Before everyone starts hoarding toys in their real lives and online shopping carts this Black Friday, consumer advocates in Illinois have a message: Be careful.

Many dangerous, recalled toys are still readily available online new report by the US Public Interest Research Group (PIRG) Education Fund, which was discussed at a press conference Tuesday at Lurie Children’s Hospital. The researchers behind the report searched 16 recalled toys and found 11 of them on the Facebook marketplace, eBay and some online toy stores.

“We were able to find toys that were recalled days, weeks, months, and even years after the recall,” said Abe Scarr, director of the Illinois PIRG Education Fund.

The toys included army figures that were recalled last month due to excessive levels of phthalates and lead; a colorful, looped toy that was recalled because it presented a choking hazard; and the play tent was recalled because it did not meet industry flammability standards, according to the report. Other recalled products included a ride-on toy for toddlers, bath toys and a stuffed animal.

According to the report, in 2020, nearly 200,000 people, including 79,000 children aged 4 and under, went to emergency departments for toy-related injuries.

“Recalled products should have no place in our markets or in our homes,” said Nancy Cowles, executive director of the Chicago advocacy group Kids in Danger. “Sad news about most of the recalls you see here today, along with those in the guide, almost all of them will remain in use and in homes because companies are doing such a poor job alerting families to recalls.”

She said she would like companies to deal with recalls in the same way they deal with toy marketing, such as trying to reach consumers through social media ads and influencers.

“Parents may not hear about the cancellation if they don’t listen or pay attention to the news on the day,” she said.

She said it was worrying that researchers were able to find so many recalled toys for sale online. According to the US Consumer Product Safety Commission, federal law prohibits any person from selling recalled products.

The researchers behind the report said that after they had already received several toys, eBay sent an email warning them that the toys had been recalled and not to use them. Four other sellers canceled their purchases before the items were shipped.

None of the other retailers warned the researchers that the toys had been recalled, according to the report.

In a statement, eBay said: “eBay works closely with a number of regulatory agencies around the world to promote product safety and protect consumers from unsafe products. We take product recalls very seriously and monitor announcements from the (Consumer Product Safety Commission) to ensure recalled products are blocked or removed. We are pleased that the PIRG team received one of our product recall notices, demonstrating our commitment to monitoring and notifying consumers of recalls.”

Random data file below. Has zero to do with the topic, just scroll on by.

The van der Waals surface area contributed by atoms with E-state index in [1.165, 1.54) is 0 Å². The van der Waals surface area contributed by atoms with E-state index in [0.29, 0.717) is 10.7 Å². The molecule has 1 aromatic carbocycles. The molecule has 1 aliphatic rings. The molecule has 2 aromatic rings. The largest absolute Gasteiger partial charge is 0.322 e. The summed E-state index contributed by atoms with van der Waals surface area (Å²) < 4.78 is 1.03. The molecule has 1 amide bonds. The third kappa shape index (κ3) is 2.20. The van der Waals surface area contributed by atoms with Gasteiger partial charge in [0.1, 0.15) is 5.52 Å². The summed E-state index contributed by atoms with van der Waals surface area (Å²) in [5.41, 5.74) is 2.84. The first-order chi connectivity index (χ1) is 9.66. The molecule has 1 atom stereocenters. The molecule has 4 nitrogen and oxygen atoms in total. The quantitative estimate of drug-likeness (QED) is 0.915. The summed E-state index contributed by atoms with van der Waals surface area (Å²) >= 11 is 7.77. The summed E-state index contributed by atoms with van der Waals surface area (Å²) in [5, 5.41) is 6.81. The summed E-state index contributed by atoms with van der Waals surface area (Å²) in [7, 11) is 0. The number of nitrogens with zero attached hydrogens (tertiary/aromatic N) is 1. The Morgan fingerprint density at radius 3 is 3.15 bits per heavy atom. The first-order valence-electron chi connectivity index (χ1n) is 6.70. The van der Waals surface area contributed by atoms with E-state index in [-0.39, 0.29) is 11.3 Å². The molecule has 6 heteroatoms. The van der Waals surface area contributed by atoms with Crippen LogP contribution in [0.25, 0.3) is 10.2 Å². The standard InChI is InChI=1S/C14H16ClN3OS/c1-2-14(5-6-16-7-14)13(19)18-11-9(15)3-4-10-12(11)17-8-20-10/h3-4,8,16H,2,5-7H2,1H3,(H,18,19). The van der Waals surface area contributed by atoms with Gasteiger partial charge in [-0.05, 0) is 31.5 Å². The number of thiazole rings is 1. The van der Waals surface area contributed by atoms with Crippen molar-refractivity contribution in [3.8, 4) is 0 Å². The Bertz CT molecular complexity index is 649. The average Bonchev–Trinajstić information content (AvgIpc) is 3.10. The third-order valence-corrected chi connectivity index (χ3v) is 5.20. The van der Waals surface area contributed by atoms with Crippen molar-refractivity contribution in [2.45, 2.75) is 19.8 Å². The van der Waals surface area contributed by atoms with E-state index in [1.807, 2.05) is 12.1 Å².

Facebook’s parent company Meta said Tuesday that its policies prohibit the sale of recalled products and that it is working with interest groups, manufacturers, governments and regulators to identify recalled goods. Facebook enforces its trade policies through its trade rating system, which is largely automated and reviews item listings before posting them.

Researchers were unable to find any of the recalled toys on Amazon.

The U.S. Consumer Product Safety Commission told researchers it had expanded its online commerce team last year and filed more than 54,000 online content takedown requests.

Parents and others buying toys this holiday season can do their part by staying vigilant and watching for red flags, consumer advocates and doctors said Tuesday.

If someone has trouble finding the toy they are looking for and then suddenly finds it at a low price, it may be a counterfeit. Counterfeit toys are counterfeit branded toys that may not meet mandatory US safety standards.

Buyers can also determine if a toy poses a choking hazard by checking that it fits inside a toilet paper tube. If it fits, it may not be safe for young children.

Scarr said that when buying used toys or donating old toys, parents should check for signs of wear that could make a toy unsafe.

The Illinois Attorney General’s office is also urging parents to review it before making any purchases safe shopping guidewhich contains photos and descriptions of nearly 100 recalled toys and children’s products.

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